The CSC niche, a complex biological environment that CSCs depend on, has been confirmed to play an important role in the CSC response to radiotherapy. Targeting CSC niches is a potential alternative strategy to damage CSCs during radiotherapy. As mentioned previously, most CSCs in HNSCCs, including oral cancer, are located in the perivascular region, suggesting that the targeted elimination of the CSC perivascular niche may be able to affect the prognosis of oral cancers treated by radiotherapy by reducing nutrient support and the secretion of signalling molecules required by CSCs. Some studies have shown that treating mice bearing cancer with bevacizumab, an anti-angiogenic drug, can result in failure of tumour angiogenesis and significantly reduce CSC numbers as well as tumour growth.168,169 In addition, elimination of tumour blood vessels results in increased sensitivity of CSCs to cytotoxic drugs.170 Additionally, the specific ablation of tumour-related endothelial cells induced by caspase-9 leads to a reduction in CSCs in head and neck cancers,120 suggesting that targeted elimination of the CSC perivascular niche combined with radiotherapy may be a promising oral cancer treatment. In fact, X-ray irradiation of lung adenocarcinoma caused a significant increase in vessel density during tumour formation and increased induction of c-kit phosphorylation in endothelial cells.171 Thus, the application of anti-angiogenesis drugs targeting CSC niches in combination with radiotherapy may be a promising therapeutic strategy in cancer, but further studies are needed.

As stated above, there is very limited knowledge to date on targeted therapy for oral CSCs, especially in combination with radiotherapy. However, there is no doubt that new approaches targeting CSCs in combination with radiotherapy may achieve better efficacy to treat oral cancer. Theoretically, it is feasible to directly target CSCs themselves or CSCs niches to achieve radiotherapy sensitisation (Fig. 3). However, the specificity for CSC targets of proposed agents and the toxicity of radiotherapy should be well considered.

Fig. 3

Potential therapeutics targeting oral CSCs. Given that the surviving CSCs post-radiotherapy can lead to relapse and metastasis, a potential strategy targeting oral CSCs needs to be combined with radiotherapy for better efficacy in treating oral cancer. Some examples include treatments targeting CSC markers, CSC self-renewal pathways, CSC niche, CSC-associated EMT and hypoxia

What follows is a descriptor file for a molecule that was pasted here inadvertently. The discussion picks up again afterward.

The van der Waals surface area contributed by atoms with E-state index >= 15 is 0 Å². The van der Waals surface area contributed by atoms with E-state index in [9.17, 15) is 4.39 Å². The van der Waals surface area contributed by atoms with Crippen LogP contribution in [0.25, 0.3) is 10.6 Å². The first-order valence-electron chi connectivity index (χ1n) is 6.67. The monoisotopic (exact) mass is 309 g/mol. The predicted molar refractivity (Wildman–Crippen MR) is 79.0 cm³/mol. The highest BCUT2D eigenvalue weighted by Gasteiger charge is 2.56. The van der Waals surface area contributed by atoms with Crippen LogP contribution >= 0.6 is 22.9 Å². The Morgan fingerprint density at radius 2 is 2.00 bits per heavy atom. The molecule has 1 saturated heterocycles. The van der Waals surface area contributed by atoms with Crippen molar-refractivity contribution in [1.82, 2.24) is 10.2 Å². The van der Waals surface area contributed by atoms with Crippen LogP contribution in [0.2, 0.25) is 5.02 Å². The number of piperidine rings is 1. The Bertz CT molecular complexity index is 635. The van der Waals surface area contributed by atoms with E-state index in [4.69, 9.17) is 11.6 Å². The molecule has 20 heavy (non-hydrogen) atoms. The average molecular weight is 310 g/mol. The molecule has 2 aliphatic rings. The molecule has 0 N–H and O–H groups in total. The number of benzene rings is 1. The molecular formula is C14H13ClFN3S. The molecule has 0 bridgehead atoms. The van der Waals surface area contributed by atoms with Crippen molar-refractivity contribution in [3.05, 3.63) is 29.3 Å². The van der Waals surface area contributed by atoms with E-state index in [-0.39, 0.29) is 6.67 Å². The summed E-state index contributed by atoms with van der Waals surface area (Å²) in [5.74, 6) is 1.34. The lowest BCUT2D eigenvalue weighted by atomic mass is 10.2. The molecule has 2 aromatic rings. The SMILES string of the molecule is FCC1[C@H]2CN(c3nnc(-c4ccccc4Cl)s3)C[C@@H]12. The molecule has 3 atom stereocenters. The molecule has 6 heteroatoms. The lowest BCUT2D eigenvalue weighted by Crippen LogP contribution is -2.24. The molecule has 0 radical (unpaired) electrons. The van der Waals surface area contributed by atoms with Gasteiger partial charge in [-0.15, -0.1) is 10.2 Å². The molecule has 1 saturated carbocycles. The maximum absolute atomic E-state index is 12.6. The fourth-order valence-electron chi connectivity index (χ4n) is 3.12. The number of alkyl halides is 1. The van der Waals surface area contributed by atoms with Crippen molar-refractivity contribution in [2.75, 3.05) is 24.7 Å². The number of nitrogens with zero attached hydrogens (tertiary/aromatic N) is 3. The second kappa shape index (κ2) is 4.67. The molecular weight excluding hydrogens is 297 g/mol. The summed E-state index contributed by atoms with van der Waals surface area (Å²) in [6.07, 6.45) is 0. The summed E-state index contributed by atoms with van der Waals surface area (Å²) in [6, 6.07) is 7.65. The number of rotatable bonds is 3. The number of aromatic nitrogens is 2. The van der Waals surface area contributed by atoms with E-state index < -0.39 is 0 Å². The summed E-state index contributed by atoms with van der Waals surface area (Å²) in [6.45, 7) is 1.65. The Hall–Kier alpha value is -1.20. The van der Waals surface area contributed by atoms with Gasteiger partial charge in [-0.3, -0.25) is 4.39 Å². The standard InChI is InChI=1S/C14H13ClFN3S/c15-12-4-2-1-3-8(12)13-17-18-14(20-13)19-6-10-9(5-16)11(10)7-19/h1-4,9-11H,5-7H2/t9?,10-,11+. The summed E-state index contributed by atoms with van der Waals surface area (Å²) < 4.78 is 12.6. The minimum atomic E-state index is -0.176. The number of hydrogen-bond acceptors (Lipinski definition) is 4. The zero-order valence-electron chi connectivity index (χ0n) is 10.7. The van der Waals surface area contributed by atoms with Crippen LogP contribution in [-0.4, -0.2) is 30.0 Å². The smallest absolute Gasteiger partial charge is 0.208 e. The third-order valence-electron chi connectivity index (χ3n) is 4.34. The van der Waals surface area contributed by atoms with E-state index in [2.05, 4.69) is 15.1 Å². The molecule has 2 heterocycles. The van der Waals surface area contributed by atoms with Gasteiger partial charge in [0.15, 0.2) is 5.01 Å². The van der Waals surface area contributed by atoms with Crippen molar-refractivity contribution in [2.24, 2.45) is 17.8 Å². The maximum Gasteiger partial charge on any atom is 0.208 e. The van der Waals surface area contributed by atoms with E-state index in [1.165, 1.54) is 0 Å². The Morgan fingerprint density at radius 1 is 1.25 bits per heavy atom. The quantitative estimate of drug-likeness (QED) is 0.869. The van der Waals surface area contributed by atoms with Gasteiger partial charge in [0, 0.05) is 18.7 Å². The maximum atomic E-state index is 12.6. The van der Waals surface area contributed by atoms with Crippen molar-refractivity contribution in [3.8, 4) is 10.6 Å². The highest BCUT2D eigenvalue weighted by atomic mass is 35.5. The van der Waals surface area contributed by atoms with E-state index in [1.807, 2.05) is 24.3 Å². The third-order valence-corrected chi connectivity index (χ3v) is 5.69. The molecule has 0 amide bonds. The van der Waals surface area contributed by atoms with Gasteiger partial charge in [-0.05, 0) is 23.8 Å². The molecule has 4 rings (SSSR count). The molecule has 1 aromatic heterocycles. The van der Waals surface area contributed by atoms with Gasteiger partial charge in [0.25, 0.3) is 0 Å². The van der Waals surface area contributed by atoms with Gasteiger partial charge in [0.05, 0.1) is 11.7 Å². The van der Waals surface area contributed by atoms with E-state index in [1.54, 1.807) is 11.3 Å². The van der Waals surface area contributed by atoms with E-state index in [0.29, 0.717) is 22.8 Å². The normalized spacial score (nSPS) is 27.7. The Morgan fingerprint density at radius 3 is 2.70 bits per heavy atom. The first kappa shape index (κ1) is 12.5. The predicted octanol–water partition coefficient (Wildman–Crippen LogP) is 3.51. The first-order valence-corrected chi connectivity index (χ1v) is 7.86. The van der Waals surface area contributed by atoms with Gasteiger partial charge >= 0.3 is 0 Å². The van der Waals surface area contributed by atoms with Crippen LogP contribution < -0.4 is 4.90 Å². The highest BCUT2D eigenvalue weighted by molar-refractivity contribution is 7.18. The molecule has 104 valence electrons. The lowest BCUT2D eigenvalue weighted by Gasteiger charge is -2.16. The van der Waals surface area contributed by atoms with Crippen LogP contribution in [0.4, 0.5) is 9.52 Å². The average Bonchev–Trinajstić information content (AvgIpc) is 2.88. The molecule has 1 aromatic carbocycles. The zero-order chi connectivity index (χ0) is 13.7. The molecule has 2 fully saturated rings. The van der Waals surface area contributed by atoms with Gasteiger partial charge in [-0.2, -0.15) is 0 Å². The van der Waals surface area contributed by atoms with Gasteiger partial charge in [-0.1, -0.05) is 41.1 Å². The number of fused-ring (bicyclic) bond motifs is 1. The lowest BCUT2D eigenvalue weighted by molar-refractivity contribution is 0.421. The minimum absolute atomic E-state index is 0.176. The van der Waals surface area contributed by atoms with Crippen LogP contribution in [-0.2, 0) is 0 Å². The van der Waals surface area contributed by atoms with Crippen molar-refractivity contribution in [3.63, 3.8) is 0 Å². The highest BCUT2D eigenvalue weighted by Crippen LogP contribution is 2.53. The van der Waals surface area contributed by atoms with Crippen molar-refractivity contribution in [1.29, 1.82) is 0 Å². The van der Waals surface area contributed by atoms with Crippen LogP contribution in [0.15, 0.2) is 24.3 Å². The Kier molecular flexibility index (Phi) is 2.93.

As they are the “seeds” of cancer, the way CSCs respond to treatment is crucial to the prognosis of tumours. Given the results focusing on CSCs and radiation treatment in oral cancer and other cancer types mentioned above, we can preliminarily draw the conclusion that oral CSCs can survive radiotherapy significantly better than non-stem cells, and surviving, quiescent CSCs can be “awakened” by ionising radiation, upregulating cell proliferation, which plays a key role in tumour relapse and metastasis. In addition, oral cancer cells with high malignant potential (often considered to have potential stemness) may also be “awakened” by radiotherapy to dedifferentiate into CSCs or to obtain a CSC phenotype with stemness-related marker expression. As reviewed, the “awakened” CSCs induced by radiation may contribute to oral cancer recurrence and metastasis post-radiotherapy due to their inherent radiation tolerance, DNA repair ability, self-renewal properties and innate mesenchymal phenotype, which endows them with the potential for invasion, and these properties can be reinforced by the CSC niche and tumour microenvironment. However, there is no doubt that our recognition of the role of oral CSCs in tumour recurrence and metastasis post-radiotherapy is still insufficient. More research on how CSCs are “awakened” by radiation and the mechanisms involved in oral cancer relapse and metastasis should be carried out to help explore more potential strategies for targeting oral CSCs, which will ultimately contribute to a better prognosis of oral cancer after radiotherapy.


  1. 1.

    Bray, F. et al. Global cancer statistics 2018: globocan estimates of incidence and mortality worldwide for 36 cancers in 185 countries. CA Cancer J. Clin.68, 394–424 (2018).